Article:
Philip Stubbes
Historical Figure
Nationality: England
Date of Birth: c. 1555
Date of Death: c. 1610
Cause of Death: Undocumented
Religion: Puritanism
Occupation: Author of Non-Fiction
Fictional Appearances:
Ruled Britannia
POD: July-August, 1588
Type of Appearance: Direct
Date of Death: 1597
Cause of Death: Burned at the stake

Philip Stubbes (c.1555-c.1610) was a Puritan pamphleteer in England at the turn of the 17th century. His works routinely attacked the manners, customs, amusements, and fashions of his era.

Philip Stubbes in Ruled Britannia[]

Philip Stubbes[1] (1555-1597) was a Puritan living in England. Despite Spain's imposition of Catholicism on the country, Stubbes publicly maintained his faith. In 1597, he was brought before the English Inquisition on charges of heresy and was executed in an auto da fe on 1 November.[2] He went to his death bravely, refusing to repent to the very last, even making a leg as a courtier would when the charges were read against him. His courage inspired onlooker William Shakespeare to consider writing a character who displayed similar qualities in the face of death.[3]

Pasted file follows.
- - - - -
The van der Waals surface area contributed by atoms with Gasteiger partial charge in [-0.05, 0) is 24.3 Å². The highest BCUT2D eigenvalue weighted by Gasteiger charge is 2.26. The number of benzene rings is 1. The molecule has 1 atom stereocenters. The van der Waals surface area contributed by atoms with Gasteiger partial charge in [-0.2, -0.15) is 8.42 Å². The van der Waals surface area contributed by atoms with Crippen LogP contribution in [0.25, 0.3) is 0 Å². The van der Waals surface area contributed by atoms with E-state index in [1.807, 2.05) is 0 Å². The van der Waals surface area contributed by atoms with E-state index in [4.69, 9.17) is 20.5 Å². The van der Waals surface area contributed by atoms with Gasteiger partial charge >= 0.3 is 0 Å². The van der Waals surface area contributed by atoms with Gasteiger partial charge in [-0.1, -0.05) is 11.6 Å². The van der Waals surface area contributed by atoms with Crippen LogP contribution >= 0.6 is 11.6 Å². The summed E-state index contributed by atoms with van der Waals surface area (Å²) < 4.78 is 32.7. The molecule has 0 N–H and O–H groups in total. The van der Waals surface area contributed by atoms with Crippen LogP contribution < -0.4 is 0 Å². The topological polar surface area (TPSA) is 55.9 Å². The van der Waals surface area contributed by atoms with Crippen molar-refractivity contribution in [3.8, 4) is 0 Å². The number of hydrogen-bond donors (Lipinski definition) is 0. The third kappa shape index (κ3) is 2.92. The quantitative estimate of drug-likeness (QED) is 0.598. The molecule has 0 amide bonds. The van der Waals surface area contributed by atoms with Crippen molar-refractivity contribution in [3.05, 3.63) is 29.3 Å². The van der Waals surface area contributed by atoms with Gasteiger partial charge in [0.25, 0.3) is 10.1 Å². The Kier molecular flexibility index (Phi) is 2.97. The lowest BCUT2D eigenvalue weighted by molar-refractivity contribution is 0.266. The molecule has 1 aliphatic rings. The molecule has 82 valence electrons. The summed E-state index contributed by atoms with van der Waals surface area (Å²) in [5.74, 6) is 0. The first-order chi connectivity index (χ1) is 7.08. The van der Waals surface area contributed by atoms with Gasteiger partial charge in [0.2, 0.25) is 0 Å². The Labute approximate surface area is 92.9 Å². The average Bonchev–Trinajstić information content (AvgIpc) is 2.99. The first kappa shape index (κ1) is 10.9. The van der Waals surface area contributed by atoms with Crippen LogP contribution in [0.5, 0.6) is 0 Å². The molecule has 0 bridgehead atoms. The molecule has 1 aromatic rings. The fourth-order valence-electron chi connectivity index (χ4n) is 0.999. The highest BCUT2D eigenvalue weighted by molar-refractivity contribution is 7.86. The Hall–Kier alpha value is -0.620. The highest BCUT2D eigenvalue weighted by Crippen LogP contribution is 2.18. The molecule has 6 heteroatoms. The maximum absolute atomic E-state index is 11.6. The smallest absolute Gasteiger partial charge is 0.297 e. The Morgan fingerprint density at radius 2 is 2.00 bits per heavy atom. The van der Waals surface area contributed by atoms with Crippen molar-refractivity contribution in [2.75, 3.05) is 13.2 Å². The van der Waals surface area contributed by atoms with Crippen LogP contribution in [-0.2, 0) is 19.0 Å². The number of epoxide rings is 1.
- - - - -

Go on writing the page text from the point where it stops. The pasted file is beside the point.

1. See Inconsistencies (Ruled Britannia).
  2. Ruled Britannia, pg. 8, HC.
  3. Ibid., pg. 10.